The LPS-1.2’s lusher tone is cozy and inviting. The SR4’s technical ability provides a more 3D listening experience.
Eva Cassidy – Take Me to the River
I think the warmblooded tonality of the LPS-1.2 sounds truer with this recording. Although the outlines of the LPS-1.2 are more “overlayed” rather than tight, they’re not bloomy, fuzzy, or rough. It still provides a richer atmosphere that compels rhymic head-bobs and toe-taps. Tonally, the LPS-1.2 will be considered more musical due to its more organic presentation. Once again, the SR4 is more performant in the technicalities -, especially with this specific power cord.
The SR4 exhibits better coherence, imaging, resolution, articulation, texture, quietness, and soundstage. The SR4 sounds holistically more convincing with its lifelike three-dimensional performers playing in front of you. Instead of just hearing the drum, you could hear how the drumsticks hit the drum. Instead of hearing a flat voice, you’re visualizing the emotion. You’re able to pinpoint the relative distances and size of Ms. Cassidy, strings, and percussions.
The SR4 is more of a listening experience whereas the LPS-1.2 is more about keeping things fun and intimate.
Sara Bareilles – (Sittin’ on) The Dock of the Bay (live)
The LPS-1.2 still provides a more melodic and warmer tone that’s probably more aligned with the intimate atmosphere of this recording. Her voice, the audience, and piano sound true to life and have the proper color and grunt. If it isn’t clear by now, the LPS-1.2 is very musical out-of-the-box.
In comparison to the SR4, the LPS-1.2’s image seems to be painted on a flatter canvas. The LPS-1.2 has broader, more high-level strokes – you miss out on the details but you get the bigger picture – which isn’t a bad thing.
With the SR4, at around 3:25, Bareilles gets the crowd to whistle along. The piano key presses and holds have better transitional gradations. The whistle and laughter are also more nuanced and dimensional. There’s a better sense of textural envelopment – you feel as if you’re part of the audience whistling along. The SR4 also has a more coherent, dynamic, and less piecewise approach to imaging out the soundstage.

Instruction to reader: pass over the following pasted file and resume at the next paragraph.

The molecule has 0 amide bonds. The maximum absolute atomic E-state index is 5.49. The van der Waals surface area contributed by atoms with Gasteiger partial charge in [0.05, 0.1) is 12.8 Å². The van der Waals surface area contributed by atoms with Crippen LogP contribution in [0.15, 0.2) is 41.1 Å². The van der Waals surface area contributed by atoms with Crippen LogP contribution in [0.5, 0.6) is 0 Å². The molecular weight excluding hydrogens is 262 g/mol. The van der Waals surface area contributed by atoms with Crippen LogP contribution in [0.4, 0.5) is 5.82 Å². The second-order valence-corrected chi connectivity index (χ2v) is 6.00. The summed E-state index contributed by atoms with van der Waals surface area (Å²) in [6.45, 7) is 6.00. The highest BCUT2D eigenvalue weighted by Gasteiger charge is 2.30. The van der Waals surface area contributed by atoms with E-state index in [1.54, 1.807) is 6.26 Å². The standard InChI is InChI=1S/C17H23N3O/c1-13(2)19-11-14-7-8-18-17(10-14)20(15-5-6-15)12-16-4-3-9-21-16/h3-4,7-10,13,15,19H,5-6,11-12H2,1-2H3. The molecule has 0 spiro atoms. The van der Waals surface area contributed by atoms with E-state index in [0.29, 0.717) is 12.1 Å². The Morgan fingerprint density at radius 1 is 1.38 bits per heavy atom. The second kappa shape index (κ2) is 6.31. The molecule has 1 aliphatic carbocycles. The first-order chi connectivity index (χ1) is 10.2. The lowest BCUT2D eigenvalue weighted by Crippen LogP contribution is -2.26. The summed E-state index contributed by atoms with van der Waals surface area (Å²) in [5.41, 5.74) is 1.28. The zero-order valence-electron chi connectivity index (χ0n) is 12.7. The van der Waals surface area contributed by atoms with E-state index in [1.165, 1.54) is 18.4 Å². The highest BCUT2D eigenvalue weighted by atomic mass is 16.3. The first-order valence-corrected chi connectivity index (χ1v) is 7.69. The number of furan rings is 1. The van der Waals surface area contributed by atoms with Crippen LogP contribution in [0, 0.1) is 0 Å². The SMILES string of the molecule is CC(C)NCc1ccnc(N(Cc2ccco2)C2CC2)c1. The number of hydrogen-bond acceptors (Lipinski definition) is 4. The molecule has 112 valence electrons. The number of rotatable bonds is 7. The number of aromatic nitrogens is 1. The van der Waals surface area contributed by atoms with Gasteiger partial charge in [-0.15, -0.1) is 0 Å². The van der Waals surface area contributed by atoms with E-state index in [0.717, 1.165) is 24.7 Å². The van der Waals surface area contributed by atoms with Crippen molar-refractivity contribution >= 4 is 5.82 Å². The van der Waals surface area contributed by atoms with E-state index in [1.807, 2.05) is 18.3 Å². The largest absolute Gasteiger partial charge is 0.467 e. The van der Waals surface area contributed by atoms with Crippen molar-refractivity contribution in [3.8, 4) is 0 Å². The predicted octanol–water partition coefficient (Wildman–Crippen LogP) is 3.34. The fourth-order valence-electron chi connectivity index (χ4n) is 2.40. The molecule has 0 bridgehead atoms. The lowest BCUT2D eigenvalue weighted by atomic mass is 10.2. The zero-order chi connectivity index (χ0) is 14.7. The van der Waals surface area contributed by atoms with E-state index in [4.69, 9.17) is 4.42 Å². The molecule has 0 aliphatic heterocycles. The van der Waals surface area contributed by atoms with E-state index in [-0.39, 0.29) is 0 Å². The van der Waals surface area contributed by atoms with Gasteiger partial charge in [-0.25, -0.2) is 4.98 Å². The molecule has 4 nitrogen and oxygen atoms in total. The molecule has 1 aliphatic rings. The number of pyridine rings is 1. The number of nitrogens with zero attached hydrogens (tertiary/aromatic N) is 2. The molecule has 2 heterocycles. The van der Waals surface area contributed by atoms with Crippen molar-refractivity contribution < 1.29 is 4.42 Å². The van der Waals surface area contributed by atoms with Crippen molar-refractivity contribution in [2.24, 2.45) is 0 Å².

The LPS-1.2 colors the atmosphere for musicality but the SR4 does a better job with the lower level details.
Paul Hynes SR7
I’ve already compared the SR4 with the SR7 in my previous review. With the SR7 at more than quadruple the price of the LPS-1.2 – it isn’t meant to be a fair comparison. But I know I’ll be asked about this, so here it is.
When used with the Vovox Textura power cord, the SR7 is in every way better than the SR4 and LPS-1.2. This includes dynamics, articulation, bass definition, soundstage, and body. My first thought when doing the comparison was “this sounds frickin’ real.”
As I play A Love Supreme Part II: Resolution by John Coltrane, with the SR7 you not only hear more of the music, but you also hear the skill involved with the music. The delicate nuances of cymbals, the vibrancy of piano notes, and brassy textural exertions. You’re immediately drawn in by the spacious yet controlled scene with supporting PRaT and coherence.
Long story short, the SR7 power supply is still in another league.
I’ve touched upon UpTone Audio’s LPS-1 and ISO REGEN more than a year ago. If you have the original UltraCap LPS-1, you should upgrade to the LPS-1.2. The LPS-1.2 is richer, smoother, and fuller in comparison. For lack of a better word, it’s more musical.